A researcher from UT Health Northeast has just been awarded a grant worth $100,000 by the American Society of Hematology (ASH) to fund his work on understanding blood clotting and its complications.
Vijay Rao, Ph.D, a professor of biochemistry, along with a team of fellow researchers are currently studying a protein called “tissue factor” that is known to initiate the clotting process. According to Dr. Rao, this intracellular protein is normally idle unless catalyzed by the event of an injury or disease. Rao and his team’s objective is to better understand how the tissue factor is activated and deactivated to better prevent heart attacks and strokes.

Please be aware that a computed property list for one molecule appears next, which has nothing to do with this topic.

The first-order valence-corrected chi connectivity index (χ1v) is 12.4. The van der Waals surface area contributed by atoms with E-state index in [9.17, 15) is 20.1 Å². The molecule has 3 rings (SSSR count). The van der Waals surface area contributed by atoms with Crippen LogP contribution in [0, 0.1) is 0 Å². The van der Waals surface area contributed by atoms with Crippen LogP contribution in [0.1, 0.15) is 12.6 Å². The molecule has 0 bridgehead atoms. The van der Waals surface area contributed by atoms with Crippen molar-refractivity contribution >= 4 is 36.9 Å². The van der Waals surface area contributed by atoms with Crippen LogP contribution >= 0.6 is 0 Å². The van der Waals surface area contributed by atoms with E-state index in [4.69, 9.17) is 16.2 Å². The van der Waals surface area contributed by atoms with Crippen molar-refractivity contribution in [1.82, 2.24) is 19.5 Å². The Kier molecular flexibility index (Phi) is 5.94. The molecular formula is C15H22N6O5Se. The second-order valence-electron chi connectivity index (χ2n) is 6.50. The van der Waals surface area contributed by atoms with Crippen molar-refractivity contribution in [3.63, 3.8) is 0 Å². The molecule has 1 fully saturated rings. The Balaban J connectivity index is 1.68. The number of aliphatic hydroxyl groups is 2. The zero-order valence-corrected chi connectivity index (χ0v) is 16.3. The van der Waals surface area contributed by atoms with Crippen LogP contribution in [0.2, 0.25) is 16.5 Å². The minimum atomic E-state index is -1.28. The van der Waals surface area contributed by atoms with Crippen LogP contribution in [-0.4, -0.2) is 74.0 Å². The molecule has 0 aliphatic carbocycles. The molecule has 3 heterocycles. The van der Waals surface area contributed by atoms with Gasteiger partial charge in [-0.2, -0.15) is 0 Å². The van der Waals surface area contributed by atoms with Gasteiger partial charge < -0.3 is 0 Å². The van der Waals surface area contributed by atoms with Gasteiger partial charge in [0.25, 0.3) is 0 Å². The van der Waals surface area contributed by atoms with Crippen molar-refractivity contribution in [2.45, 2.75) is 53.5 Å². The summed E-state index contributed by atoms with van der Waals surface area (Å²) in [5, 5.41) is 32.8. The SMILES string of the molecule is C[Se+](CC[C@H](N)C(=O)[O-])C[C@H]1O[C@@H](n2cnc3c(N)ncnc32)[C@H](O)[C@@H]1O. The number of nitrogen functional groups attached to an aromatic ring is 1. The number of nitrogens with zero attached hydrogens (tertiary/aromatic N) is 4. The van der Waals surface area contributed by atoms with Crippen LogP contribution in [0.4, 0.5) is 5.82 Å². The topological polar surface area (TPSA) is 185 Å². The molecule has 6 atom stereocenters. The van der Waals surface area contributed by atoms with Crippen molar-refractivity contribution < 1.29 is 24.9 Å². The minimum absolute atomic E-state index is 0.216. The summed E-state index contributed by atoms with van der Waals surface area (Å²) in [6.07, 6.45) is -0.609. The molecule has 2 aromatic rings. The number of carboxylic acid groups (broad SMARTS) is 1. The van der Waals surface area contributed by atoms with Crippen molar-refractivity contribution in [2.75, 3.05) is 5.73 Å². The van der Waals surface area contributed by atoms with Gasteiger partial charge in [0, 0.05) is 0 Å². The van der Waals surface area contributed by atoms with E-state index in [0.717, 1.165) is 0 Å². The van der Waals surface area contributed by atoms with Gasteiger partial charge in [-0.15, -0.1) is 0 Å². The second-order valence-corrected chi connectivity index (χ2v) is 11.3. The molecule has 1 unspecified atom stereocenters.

For the past 25 years, the National Institutes of Health (NIH) has backed Rao’s work, but recently opted not to renew his funding due to the institution’s budget cuts. The ASH Bridge Grants aim to pick up where NIH left off, granting support to investigators like Rao who’ve garnered high NIH scores, but were not able to make the funding cutoff.
This year’s ASH funding went to a total of 14 scientists, with Rao being one of them. It was last summer, in 2012, when the organization pledged $9 million to be distributed among 30 grants per year from 2013 to 2015.